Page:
The Tripel: food and drink balancing act with chef Brooke Williamson

The Tripel in Playa del Rey, CA, is a bar and restaurant opened earlier this year by chef/couple Nick Roberts and Brooke Williamson. The Tripel is their third project, Beechwood in Venice being their first followed by Hudson House in Redondo Beach. We visited Brooke during one of their newly available lunch hours to chat about how she became a chef, beer cocktails and the impeccable marriage of beer and food.

An early start

Brooke wanted to become a chef at a young age. She tells us, “from the time I was probably old enough to make my own pancakes. I wanted to be a chef.” She believed she was lucky to know what she wanted to do at such a young age. Brooke opened Beechwood when she was 23 years old with her husband Nick. “We kind of been going ever since. It's the only thing we have ever done and know.” Their newest restaurant, The Tripel, boasts an “extended upscale bar menu with interesting quality ingredients people usually wouldn't find at a bar,” Brooke describes.

Something different

One of the highlights at The Tripel is a selection of beer cocktails, like the Black Velvet, a take on an old school beer cocktail. The drink is a combination of a stout or porter with sparkling wine plus a dash of Blackcurrant liqueur and garnished with Luxardo cherries. This is also another way for Nick and Brooke to creatively give the average cocktail drinker another option, “It's another way to open people's eyes to something they haven't tried before,” Brooke says. Her philosophy, “I feel like cocktails are similar to food. You want to make sure they are balanced.”

[quote align=right]The restaurant and bar features wine and a wide selection of craft beers in bottles, cans, and on tap. All hand picked by Brooke and Nick with one distinguished goal in mind: flavor. She's all about the gospel of finer beers. “A lot of beer drinkers that come in here never had a craft beer and don't know what to look for. We try to get to know the person and see what they would normally drink. If they normally drink a lager, we would recommend a really great small batch lager. Instead of being a fizzy beverage it has some depth and character to it.”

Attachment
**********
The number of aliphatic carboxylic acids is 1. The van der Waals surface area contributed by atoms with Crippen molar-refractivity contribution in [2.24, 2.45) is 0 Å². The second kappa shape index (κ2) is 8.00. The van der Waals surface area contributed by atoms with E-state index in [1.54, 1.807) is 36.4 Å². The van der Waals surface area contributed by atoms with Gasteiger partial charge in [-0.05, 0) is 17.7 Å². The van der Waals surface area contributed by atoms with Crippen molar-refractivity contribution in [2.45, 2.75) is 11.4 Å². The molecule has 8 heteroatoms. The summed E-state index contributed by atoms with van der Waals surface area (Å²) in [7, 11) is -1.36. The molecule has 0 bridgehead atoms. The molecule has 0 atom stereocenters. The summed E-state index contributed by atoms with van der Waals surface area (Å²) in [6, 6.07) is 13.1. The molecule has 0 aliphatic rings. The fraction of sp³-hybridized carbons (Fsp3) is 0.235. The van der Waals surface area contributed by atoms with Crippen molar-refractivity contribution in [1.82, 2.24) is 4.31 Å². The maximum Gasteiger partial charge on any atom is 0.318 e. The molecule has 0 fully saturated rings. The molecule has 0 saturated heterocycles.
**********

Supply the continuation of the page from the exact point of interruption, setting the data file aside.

The influence of food and drinks

Brooke wasn't always into beer. When she first started her career in fine dining the wine list was extensive, but the beers had little focus. “I've always studied wine and my husband always drank beer, and good beer. I never looked into it any further and as there was more to learn I kind of asked myself 'why are we not developing that area?' There are just as many beer drinkers as wine drinkers. They must be drinking beer for a reason, why not develop on that,” Brooke explains.

She recalls, it was at her second restaurant where she became focused on the beer. “That's where we started learning deeply about what we were serving people. People cared about what they were drinking. So in order to give our customers the best possible product we needed to study more about it.”

One goal at The Tripel is to have the drinks pair with the food. Brooke believes that part of what makes the beer great is being able to pair something with it and being able to pick out flavors and smells that you wouldn't normally be able to. She tells us that food and beer pairings are as relevant as wine and food pairings. “The batter on the onion ring is made with a pilsner. The funnel is braised in wheat beer. We actually do use a lot of beer in our cooking.”

Twisted menu

The food menu is described as a little bit of a “Belgium twist” featuring items like charred baby octopus, steamed mussels and clams, marinated skirt steak, chicken sausage stuffed dates, and burgers. One of the most popular items is the Tripel Burger, a burger Brooke calls “the big whammy”, a patty made with duck confit, pork, and aged beef with truffle Pecorino, arugula, and house made apricot jam.

Brooke and Nick strive to create an equal emphasis on both the beverage and food. “One is not more important than the other. Both are equally important.”

The Tripel is now open during lunch hours with an early birds menu available from noon to 4 PM on Friday, Saturday and Sunday.